The UK’s commitment to net-zero emissions is also considered the economy’s best chance of levelling up the country, with Mr Johnson saying in November that government and business working in partnership on the challenge will tackle the “woeful imbalance in productivity across the country".
Mr Griffith said while the government’s job is to sketch out the country’s long-term green goals, there comes a point where they must look to the “ferocious problem-solving of business … to bring forward solutions and do the heavy lifting from here to there”, in turn unleashing entrepreneurs into the economy.
However, Martin McTague, national vice chairman of policy and advocacy at the Federation of Small Businesses, said the priority for many small businesses right now is “survival” because of the tough conditions faced during the Covid-19 crisis.
While small businesses in sectors such as non-essential retail, hospitality and entertainment were forced to close their doors during the series of lockdowns Britain has faced, the challenges have not gone away since reopening.
Fresh hurdles include labour shortages, with job vacancies surging to a record 1.25 million in the fourth quarter of last year, as well as supply chain disruption caused by global challenges, such as the lack of semiconductors and the UK’s dependence on international trade.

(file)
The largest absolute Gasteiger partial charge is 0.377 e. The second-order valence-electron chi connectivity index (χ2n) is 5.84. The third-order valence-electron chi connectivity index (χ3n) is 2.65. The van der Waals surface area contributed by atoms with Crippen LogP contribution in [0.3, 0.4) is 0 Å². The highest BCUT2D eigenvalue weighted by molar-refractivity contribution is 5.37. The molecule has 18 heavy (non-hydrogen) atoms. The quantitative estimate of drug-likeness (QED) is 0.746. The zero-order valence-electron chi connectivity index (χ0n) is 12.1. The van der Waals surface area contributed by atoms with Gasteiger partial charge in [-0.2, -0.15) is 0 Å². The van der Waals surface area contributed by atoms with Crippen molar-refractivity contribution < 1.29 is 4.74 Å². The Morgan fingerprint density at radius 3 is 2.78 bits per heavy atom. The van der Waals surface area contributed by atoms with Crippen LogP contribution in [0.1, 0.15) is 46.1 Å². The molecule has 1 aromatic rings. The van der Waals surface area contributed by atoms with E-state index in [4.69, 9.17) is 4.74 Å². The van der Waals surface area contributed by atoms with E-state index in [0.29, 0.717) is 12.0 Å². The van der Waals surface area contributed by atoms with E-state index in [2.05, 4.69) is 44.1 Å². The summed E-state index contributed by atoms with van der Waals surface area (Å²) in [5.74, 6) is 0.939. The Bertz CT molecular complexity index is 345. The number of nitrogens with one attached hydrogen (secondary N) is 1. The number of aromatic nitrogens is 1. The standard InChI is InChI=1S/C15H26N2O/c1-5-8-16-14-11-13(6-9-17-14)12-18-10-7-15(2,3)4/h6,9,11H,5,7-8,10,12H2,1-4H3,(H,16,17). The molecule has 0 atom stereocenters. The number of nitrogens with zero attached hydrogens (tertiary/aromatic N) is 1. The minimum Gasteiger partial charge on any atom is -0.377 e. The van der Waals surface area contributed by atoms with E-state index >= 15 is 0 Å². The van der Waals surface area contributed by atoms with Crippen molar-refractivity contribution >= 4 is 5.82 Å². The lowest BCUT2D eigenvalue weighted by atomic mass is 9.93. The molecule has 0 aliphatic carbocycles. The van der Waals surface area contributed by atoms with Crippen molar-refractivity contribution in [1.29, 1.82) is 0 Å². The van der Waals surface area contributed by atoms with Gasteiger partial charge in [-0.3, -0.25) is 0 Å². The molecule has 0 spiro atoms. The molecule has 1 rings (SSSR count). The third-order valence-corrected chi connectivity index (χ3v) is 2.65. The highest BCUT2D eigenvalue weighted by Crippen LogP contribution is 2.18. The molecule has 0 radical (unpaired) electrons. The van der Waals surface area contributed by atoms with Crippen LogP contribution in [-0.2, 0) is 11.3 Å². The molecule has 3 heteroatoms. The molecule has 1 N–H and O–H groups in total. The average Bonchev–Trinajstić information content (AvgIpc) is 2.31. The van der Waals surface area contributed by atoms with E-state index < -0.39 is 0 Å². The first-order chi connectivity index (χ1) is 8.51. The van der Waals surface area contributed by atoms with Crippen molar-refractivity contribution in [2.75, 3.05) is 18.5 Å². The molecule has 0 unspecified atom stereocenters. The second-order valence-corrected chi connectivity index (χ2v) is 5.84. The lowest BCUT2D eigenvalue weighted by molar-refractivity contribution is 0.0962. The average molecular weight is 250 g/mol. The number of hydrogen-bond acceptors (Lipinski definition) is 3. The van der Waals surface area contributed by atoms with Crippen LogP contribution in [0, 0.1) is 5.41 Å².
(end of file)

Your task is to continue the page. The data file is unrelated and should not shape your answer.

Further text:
The country's reliance on natural gas imports for heating and electricity generation, for example, has seen domestic gas prices skyrocket, with higher energy prices pushing inflation up to 5.4 per cent in December — the highest level since 1992.
Energy bills could increase again in October after a predicted 50 per cent jump for millions of households in the spring when the energy regulator Ofgem raises the price cap, Emma Pinchbeck, chief executive of Energy UK, the trade body for suppliers, said in a separate seminar.
Ms Pinchbeck said bills were expected to rise not only in April but again in October “if nothing changes”, as the spike in wholesale gas prices fed through to domestic bills.
“We haven’t seen anything like this, not in my career or in any of the people who sit on my board,” she said.